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Concept# Number line

Summary

In elementary mathematics, a number line is a picture of a graduated straight line that serves as visual representation of the real numbers. Every point of a number line is assumed to correspond to a real number, and every real number to a point.
The integers are often shown as specially-marked points evenly spaced on the line. Although the image only shows the integers from –3 to 3, the line includes all real numbers, continuing forever in each direction, and also numbers that are between the integers. It is often used as an aid in teaching simple addition and subtraction, especially involving negative numbers.
In advanced mathematics, the number line can be called the real line or real number line, formally defined as the set R of all real numbers. It is viewed as a geometric space, namely the real coordinate space of dimension one, or the Euclidean space of dimension one – the Euclidean line. It can also be thought of as a vector space (or affine space), a metric space, a topological space, a measure space, or a linear continuum.
Just like the set of real numbers, the real line is usually denoted by the symbol R (or alternatively, , the letter “R” in blackboard bold). However, it is sometimes denoted R1 or E1 in order to emphasize its role as the first real space or first Euclidean space.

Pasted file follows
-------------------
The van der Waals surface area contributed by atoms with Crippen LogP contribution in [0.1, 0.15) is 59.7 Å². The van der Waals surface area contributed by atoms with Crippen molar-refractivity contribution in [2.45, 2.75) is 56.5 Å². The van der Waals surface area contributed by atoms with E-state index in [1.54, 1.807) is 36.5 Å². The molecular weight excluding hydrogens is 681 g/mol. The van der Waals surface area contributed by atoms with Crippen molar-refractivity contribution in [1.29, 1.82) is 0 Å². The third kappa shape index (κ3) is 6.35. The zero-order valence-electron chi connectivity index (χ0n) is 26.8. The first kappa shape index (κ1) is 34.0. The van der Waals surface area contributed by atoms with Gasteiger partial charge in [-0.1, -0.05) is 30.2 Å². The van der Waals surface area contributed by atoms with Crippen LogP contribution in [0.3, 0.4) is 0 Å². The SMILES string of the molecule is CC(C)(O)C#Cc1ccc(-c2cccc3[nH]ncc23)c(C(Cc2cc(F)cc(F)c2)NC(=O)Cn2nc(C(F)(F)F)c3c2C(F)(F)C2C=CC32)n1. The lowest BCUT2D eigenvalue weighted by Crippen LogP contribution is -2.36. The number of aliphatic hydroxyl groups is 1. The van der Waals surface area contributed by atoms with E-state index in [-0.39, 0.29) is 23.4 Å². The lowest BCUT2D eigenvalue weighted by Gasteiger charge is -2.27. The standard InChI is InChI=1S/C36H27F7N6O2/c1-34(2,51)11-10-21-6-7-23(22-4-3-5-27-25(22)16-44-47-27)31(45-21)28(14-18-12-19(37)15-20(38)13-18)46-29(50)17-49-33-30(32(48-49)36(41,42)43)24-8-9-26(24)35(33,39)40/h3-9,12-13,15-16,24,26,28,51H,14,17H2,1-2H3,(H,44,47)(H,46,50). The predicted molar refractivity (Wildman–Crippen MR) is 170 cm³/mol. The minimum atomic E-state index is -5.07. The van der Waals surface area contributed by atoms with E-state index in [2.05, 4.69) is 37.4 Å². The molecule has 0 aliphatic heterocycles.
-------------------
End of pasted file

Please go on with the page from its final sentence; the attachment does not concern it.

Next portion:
The first mention of the number line used for operation purposes is found in John Wallis's Treatise of algebra. In his treatise, Wallis describes addition and subtraction on a number line in terms of moving forward and backward, under the metaphor of a person walking.
An earlier depiction without mention to operations, though, is found in John Napier's A description of the admirable table of logarithmes, which shows values 1 through 12 lined up from left to right.
Contrary to popular belief, Rene Descartes's original La Géométrie does not feature a number line, defined as we use it today, though it does use a coordinate system. In particular, Descartes's work does not contain specific numbers mapped onto lines, only abstract quantities.

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